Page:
Contrast this with a less purpose-specific technology such as email. Email’s purpose is communication across time and space. That’s about it. There are no obvious limits on what kind of communication, for what reason, for what ends, that email might be used for. That makes it an inherently softer technology – we can can use it for a potentially infinite range of purposes because its function is so simple yet so embracing. The orchestration of phenomena that it provides (such as the capacity to send a message over any distance to an individual or group, or the ability to include an image or sound, or the flexibility of the subject line to convey meaning) can be mediated by humans to achieve myriad different ends: a scheduling system, a coursework submission system, a filing system… whatever. It can even be used to send messages. As a thought experiment, I have long toyed with the idea that it could, with a lot of effort and a little compromise here and there, be made to do exactly what an LMS does. However, it would be so difficult and rely so much on humans doing things machines can do better, more reliably and in a more trustworthy fashion, that it would rarely be worthwhile. And that’s the trouble with soft technologies: soft is hard.
So, a system (and all technologies are systems) has a ‘shape’ (metaphorically speaking) in space and time that leaves gaps and holes that delineate it. If we wish to change what that system does to enable it to do more, to go beyond its boundaries, we can do one of two things:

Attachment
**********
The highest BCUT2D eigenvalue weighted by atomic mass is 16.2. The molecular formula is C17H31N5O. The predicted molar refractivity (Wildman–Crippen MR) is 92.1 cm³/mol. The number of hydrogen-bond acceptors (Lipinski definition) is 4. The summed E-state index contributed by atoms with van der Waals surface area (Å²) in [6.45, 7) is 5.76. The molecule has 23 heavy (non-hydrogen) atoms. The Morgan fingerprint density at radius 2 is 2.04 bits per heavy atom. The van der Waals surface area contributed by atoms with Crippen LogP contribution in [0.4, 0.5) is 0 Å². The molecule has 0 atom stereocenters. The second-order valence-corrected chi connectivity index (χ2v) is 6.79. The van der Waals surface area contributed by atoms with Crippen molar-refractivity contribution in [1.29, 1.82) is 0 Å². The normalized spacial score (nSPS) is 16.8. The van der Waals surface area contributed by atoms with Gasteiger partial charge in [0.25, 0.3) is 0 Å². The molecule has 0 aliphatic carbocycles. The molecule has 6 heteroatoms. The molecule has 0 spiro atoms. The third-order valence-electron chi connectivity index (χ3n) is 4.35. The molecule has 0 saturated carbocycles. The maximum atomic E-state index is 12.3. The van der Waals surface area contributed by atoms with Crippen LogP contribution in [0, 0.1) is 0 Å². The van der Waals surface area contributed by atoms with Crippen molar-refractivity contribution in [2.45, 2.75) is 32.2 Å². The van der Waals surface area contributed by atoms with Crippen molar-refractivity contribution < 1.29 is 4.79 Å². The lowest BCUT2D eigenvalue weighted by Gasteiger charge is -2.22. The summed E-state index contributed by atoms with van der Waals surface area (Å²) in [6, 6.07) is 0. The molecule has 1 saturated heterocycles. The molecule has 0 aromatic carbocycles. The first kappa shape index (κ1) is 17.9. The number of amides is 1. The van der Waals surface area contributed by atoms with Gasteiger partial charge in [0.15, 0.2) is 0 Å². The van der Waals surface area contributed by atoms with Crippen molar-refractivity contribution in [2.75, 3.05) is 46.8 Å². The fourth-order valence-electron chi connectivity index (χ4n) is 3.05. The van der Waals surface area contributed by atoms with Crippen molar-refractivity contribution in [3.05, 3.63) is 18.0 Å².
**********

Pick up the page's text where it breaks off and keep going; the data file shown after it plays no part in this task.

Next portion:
- change the shape
- combine it with other shapes
Changing shape tends to be much more difficult than assembling pieces in most systems, at least partly because it requires us to think about the internal structure of our system and the effects of a single change on other pieces. There tends to be a lot to juggle. It is especially hard in a multi-user space, where designers must balance many often conflicting needs and provide something suitable for all. The bigger the system, the harder that becomes. It is also very hard to undo changes without affecting many people.
So, the tendency in larger more monolithic systems is for slow development cycles, limited capacity to adapt without major disruption and multiple compromises. When such systems do adapt, they typically need to cater for their entire history of their development, trapped by path dependencies of their own making into carrying the baggage of generations of versions. Though not quite archtypal monoliths (nor is the LMS), think of Microsoft Word, or Microsoft Windows, that have only recently begun to break free from their 30-years of legacy and still retain vestigial growths to support their ancestral inheritance.
In many cases, where we are not the designers/makers, it can be virtually impossible to make significant changes. If I purchase a pre-built piece of proprietary software, for instance, I will rarely have the opportunity to change it beyond the customisations allowed by the maker. I will probably be caught in an upgrade cycle that will take away even more control, relying on a third party to make changes that may or may not suit me. That’s bad.